Are links between obesity and advertising "nonsense"?

The OPC has released a report about the "failure of advertising codes to protect children from junk food advertising"
January 5, 2013

A report late last year by Australian Food News stated that Australia's major advertisers have dismissed recent claims by the Obesity Policy Coalition (OPC) that obesity and junk food advertising are linked as "nonsense".

The OPC had earlier released a report about the "failure of advertising codes to protect children from junk food advertising".

The Australian Association of National Advertisers (AANA) disagrees that advertising is linked to obesity. They claim that research has proven that the general public and parents know and understand what causes obesity. They released a statement stating that people understand that leading a sedentary lifestyle playing computer games causes the problem and not advertising.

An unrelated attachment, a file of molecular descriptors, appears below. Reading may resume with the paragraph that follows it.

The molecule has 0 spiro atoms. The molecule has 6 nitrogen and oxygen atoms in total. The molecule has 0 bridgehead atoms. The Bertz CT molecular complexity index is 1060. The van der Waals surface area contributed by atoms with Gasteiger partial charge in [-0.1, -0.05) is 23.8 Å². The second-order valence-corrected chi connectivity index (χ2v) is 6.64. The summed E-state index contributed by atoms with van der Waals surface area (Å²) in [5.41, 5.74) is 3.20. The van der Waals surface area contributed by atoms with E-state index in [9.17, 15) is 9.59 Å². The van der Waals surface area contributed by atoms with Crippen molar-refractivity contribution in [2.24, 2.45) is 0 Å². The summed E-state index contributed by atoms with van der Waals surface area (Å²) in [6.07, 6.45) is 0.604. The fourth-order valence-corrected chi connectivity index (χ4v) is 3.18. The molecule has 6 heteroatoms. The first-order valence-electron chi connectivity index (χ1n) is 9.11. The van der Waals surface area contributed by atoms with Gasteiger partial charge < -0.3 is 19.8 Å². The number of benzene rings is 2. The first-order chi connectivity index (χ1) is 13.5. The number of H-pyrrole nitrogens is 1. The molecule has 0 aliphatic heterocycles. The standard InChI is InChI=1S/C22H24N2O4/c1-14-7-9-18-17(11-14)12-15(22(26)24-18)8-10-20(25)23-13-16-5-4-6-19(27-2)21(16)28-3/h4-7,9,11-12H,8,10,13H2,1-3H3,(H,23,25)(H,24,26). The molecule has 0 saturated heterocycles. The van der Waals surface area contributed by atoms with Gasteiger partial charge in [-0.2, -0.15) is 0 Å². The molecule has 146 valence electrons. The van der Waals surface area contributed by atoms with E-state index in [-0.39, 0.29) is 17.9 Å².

Around 20% of complaints to the Advertising Standards Bureau (ASB) annually are related to food and beverage advertisements.

Alina Bain of AANA stated that the process to complain about advertising is simple. “If any member of the public has a complaint about any marketing communication, whether it be for food, cars, supermarkets, personal hygiene products, whatever all they need to do is contact the ASB, tell them what advertisement they object to and what was it about the advertisement they objected to. It is as simple as that,” she said.

Jane Martin, Executive Manager of OPC, claimed that the advertising codes were "flawed".

“Administration and enforcement of the codes are inadequate, and finally despite the food industry introducing more codes two years ago, there is no evidence any of these have reduced children’s exposure to unhealthy food advertising,” she said.